4. Now it's time to apply the new heating element to the mirror. Test fit it first, and do so while placing the plastic mount over it to plan your strategy. I rounded the two corners of the heating element with scissors to make it fit on the mirror like I wanted. Then I removed the backing from the adhesive side of the element and stuck it onto the back of the mirror as shown:



5. Now place the plastic mount over the mirror to see where you need to cut away some of the plastic to allow for the leads. The next photo shows How I did mine. If you look closely, I beveled the right side of the cutout so as not to cut into the wires. I also beveled under the left side to allow for the wires, too. Once you are happy with your test fit, you'll be ready to glue it together.



6. Obviously, you don't want the glass falling off while you're driving down the road, so the right adhesive is important. It needs to be strong, heat and moisture resistant. (By the way, it was moisture that ultimately corroded the connections on the heating element and made them quit working.)For this, I chose to use 3M Hi-Strength 90 Contact Adhesive, and I picked up a can at Home Depot for about $13. This solution seemed to work really well, so just follow the instructions on the can.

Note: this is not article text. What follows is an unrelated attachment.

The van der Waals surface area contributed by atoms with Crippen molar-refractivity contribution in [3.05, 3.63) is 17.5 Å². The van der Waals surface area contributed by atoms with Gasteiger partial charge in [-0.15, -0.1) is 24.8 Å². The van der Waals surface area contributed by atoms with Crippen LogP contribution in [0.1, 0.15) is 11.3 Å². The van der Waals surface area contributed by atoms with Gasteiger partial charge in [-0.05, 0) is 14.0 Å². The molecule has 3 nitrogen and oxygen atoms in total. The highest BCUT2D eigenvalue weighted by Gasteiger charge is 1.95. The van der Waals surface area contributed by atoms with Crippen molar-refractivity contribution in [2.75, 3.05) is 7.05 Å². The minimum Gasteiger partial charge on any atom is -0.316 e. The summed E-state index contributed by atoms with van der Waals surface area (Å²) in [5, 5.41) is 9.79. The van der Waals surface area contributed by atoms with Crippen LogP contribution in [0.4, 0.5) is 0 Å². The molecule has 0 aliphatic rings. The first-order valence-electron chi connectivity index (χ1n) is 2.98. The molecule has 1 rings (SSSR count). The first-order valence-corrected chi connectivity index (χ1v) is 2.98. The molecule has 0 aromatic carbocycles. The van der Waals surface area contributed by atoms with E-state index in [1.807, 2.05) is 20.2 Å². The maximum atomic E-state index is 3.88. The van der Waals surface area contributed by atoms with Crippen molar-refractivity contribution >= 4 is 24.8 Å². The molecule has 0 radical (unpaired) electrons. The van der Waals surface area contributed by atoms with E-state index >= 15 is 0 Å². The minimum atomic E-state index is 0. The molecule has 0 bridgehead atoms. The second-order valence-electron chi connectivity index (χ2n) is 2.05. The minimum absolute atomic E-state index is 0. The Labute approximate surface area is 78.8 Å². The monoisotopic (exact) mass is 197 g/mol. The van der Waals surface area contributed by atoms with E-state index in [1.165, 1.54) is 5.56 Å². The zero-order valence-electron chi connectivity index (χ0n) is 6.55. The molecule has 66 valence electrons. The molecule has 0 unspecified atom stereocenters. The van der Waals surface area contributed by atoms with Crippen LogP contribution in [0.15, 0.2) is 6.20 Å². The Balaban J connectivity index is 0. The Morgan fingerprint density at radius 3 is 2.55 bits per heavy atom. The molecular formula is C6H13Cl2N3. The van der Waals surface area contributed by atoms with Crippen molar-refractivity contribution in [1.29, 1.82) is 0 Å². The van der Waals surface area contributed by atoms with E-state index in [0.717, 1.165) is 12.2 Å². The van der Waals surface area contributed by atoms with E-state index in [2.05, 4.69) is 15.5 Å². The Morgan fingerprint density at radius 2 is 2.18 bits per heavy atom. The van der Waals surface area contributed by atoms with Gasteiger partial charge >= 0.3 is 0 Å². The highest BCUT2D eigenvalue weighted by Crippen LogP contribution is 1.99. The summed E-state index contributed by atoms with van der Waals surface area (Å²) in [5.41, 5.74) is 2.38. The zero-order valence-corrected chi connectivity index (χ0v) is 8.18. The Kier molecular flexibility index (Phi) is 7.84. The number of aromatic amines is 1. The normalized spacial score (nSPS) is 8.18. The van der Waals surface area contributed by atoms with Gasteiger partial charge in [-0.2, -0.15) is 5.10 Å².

7. I went over the mirror back and the plastic mount one last time to make sure all residue from adhesive and from my hands was gone. With the wires fed through the new cut out hole, I open them up like a book so that both sides that needed adhesive were showing, and I layed them on a piece of cardboard. I sprayed 2 coats of the adhesive, waiting a minute between coats. After 2-3 minutes, when I was sure they were ready, I carefully put the plastic back onto the mirror, making sure it was in the right place before I applied pressure to them - there's no second chance on this. Spend a couple of minutes pressing the 2 parts together. Mine stuck really well with no separation.